Patrick Mameli on PESTILENCE First Tour in 16 Years

Published On May 30, 2010 | By Blissfulviolet | Uncategorized


By BlissfulViolet

“Expect lots of enthusiasm and energy. There’s nothing better than being on stage, sharing your music with an audience that is into the songs,” says Mameli confidently.

Mameli agrees that resurrecting Pestilence and reentering the metal scene after sixteen long years has been sort of a spiritual rebirth, a new chapter in his life, with an optimistic future. “I don’t let things get to me anymore. I think it’s pretty easy like riding a bike to get into the writing mode. I’ve always been the one who composes the songs for Pestilence. It took a long time to get rid of that nasty feeling I had about the music industry and the whole scene in general because we felt very limited for awhile. But now looking back at it, we kind of dug our own grave writing the ‘Spheres’ album.” Last March, Pestilence unleashed “Resurrection Macabre,” a brutal comeback album that belches old school Pestilence with a resurgence of vitality. “I think it’s an ultra brutal album, it’s got a great sound and it’s still Pestilence. Hopefully with this new album we can top it again but you know, it took us 16 years to get a healthy appetite again. And I think it was good for us to step back from the scene, go back to our own lives. There was times that Pestilence left me, when I would get a bad review that would kind of affect my personal life as well. I would get down and stuff like that. Now we approach our music differently and it’s a healthier environment, especially with this new lineup.”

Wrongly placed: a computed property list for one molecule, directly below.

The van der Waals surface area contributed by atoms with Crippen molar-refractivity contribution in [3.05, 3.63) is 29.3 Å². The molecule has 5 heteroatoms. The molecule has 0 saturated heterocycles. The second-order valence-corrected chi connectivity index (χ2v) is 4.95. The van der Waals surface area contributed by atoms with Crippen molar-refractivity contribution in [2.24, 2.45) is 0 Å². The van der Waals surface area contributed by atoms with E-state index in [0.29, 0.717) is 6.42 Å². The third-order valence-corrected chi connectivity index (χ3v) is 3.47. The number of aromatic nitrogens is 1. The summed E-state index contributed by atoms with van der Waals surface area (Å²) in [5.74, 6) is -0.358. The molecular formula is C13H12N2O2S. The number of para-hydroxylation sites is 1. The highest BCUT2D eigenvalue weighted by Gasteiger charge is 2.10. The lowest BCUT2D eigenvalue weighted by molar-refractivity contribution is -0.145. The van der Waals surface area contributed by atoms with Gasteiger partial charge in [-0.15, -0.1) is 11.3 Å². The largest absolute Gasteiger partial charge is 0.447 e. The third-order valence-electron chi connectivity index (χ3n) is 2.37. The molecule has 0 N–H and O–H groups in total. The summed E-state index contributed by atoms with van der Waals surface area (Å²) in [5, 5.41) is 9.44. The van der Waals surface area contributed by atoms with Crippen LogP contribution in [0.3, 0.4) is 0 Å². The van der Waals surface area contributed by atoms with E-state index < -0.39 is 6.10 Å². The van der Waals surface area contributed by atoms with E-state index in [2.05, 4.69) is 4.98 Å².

“We wanted to go back to that band feeling of having a band perform as a whole and not working with session musicians. With this new lineup it’s an all Dutch band now. Everyone speaks the same language; they know the same people in this little country called Holland. It feels more familiar. I’m very happy with this new lineup.” Mameli takes his life and Pestilence one day at a time. The band is no longer the center of his world but an appreciative balance has blossomed for both. “There’s no more pressure. I have a regular job, a wife and kids. Although Pestilence is a big part of my life, it’s not everything anymore for me. I can enjoy it way more than if it was my job,” assures Mameli.